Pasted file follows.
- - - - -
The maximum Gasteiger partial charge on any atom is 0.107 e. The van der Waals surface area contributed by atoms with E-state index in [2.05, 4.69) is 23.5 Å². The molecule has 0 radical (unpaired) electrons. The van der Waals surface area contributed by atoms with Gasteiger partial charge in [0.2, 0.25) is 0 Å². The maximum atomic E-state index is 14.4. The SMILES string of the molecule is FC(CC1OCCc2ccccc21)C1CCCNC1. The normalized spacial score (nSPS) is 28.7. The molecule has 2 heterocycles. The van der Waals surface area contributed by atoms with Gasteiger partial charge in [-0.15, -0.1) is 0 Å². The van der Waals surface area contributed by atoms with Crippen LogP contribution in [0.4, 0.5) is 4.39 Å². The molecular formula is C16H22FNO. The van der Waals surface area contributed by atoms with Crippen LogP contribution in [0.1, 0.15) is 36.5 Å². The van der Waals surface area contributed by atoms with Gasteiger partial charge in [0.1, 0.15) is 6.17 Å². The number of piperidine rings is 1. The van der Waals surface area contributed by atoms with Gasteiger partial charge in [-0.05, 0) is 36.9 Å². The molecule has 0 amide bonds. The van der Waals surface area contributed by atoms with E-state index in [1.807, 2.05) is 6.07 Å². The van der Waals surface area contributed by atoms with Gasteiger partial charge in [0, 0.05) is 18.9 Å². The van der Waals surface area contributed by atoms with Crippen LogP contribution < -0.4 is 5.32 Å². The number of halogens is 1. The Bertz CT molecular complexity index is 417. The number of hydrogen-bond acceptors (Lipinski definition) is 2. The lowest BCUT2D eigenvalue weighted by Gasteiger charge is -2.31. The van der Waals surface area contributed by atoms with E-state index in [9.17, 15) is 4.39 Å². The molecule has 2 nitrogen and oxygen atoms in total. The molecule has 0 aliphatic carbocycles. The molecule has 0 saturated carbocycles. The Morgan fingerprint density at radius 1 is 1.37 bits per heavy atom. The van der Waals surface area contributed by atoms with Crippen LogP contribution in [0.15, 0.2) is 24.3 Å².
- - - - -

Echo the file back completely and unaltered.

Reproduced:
The maximum Gasteiger partial charge on any atom is 0.107 e. The van der Waals surface area contributed by atoms with E-state index in [2.05, 4.69) is 23.5 Å². The molecule has 0 radical (unpaired) electrons. The van der Waals surface area contributed by atoms with Gasteiger partial charge in [0.2, 0.25) is 0 Å². The maximum atomic E-state index is 14.4. The SMILES string of the molecule is FC(CC1OCCc2ccccc21)C1CCCNC1. The normalized spacial score (nSPS) is 28.7. The molecule has 2 heterocycles. The van der Waals surface area contributed by atoms with Gasteiger partial charge in [-0.15, -0.1) is 0 Å². The van der Waals surface area contributed by atoms with Crippen LogP contribution in [0.4, 0.5) is 4.39 Å². The molecular formula is C16H22FNO. The van der Waals surface area contributed by atoms with Crippen LogP contribution in [0.1, 0.15) is 36.5 Å². The van der Waals surface area contributed by atoms with Gasteiger partial charge in [0.1, 0.15) is 6.17 Å². The number of piperidine rings is 1. The van der Waals surface area contributed by atoms with Gasteiger partial charge in [-0.05, 0) is 36.9 Å². The molecule has 0 amide bonds. The van der Waals surface area contributed by atoms with E-state index in [1.807, 2.05) is 6.07 Å². The van der Waals surface area contributed by atoms with Gasteiger partial charge in [0, 0.05) is 18.9 Å². The van der Waals surface area contributed by atoms with Crippen LogP contribution < -0.4 is 5.32 Å². The number of halogens is 1. The Bertz CT molecular complexity index is 417. The number of hydrogen-bond acceptors (Lipinski definition) is 2. The lowest BCUT2D eigenvalue weighted by Gasteiger charge is -2.31. The van der Waals surface area contributed by atoms with E-state index in [9.17, 15) is 4.39 Å². The molecule has 2 nitrogen and oxygen atoms in total. The molecule has 0 aliphatic carbocycles. The molecule has 0 saturated carbocycles. The Morgan fingerprint density at radius 1 is 1.37 bits per heavy atom. The van der Waals surface area contributed by atoms with Crippen LogP contribution in [0.15, 0.2) is 24.3 Å².